Have you ever been downstairs at the Milwaukee Art Museum? If you haven’t, next time you visit the Museum, walk by the contemporary art, as if going towards the Warrington Colescott exhibition. On the way, you will find a staircase punctuated by a hypnotic video drawing you downstairs. There you will find the interactive Chair Park made up of various reproductions of historical chairs, which you can sit on, relax, and experience fully as you converse with others sitting around you. You will also find the Word Cloud, a social tagging experiment that asks you to describe three seemingly disparate pieces with one word. Continuing east, you will come upon a small installation titled The Body Politic.
This week is National Dog Week – and what better Museum dweller to highlight than brave Jocko (and his unfortunate companion, the hedgehog) in honor of this important holiday?
The most exciting and challenging part of my job this semester is teaching the Satellite Program, a 30-year-old program meant to introduce high school students to Western art history. Not only do I have big shoes to fill (Chief Educator Barbara Brown Lee passed the Satellite torch to me this year), but I also have a couple of big questions to consider: How do I teach a solid, but fun, overview of art history using the Museum’s collection as our textbook? How can I incorporate new technology into the class to enhance our looking experience, and not distract from the artwork?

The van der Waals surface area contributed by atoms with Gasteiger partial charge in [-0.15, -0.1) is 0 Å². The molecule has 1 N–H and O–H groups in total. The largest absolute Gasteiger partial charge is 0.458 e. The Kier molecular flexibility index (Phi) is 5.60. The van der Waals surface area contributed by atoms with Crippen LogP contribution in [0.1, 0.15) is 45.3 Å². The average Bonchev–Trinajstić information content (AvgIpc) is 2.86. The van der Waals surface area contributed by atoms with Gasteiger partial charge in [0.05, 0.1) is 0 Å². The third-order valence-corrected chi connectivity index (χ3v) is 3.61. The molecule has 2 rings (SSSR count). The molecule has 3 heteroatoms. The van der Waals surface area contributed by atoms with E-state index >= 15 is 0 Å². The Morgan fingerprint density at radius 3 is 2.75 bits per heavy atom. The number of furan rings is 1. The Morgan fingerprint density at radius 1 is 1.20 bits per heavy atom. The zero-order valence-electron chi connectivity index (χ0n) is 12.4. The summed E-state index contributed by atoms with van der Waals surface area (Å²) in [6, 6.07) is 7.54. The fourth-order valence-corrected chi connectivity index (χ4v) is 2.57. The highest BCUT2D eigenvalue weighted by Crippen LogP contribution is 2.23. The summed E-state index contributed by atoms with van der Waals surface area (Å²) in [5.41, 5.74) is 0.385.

I’ll admit truly: one of my favorite pastimes is helping people pick out jewelry. I’ll watch a person walking casually along the outside rim of the cases Santiago Calatrava designed for the Museum Store, and then I’ll see the double-take and the excitement in their eyes as they hold that special item in their view.
Everyone knows what a library is. But did you know that most art museums have their own libraries? And they’re not just for Museum staff–they’re for anyone and everyone who is interested in looking at anything from an exhibition catalogue for the artist George Catlin from 1848, to a letter from Georgia O’Keeffe from 1972. The Milwaukee Art Museum’s library, tucked within the Saarinen building, is a treasure trove of anything and everything to do with our Collection.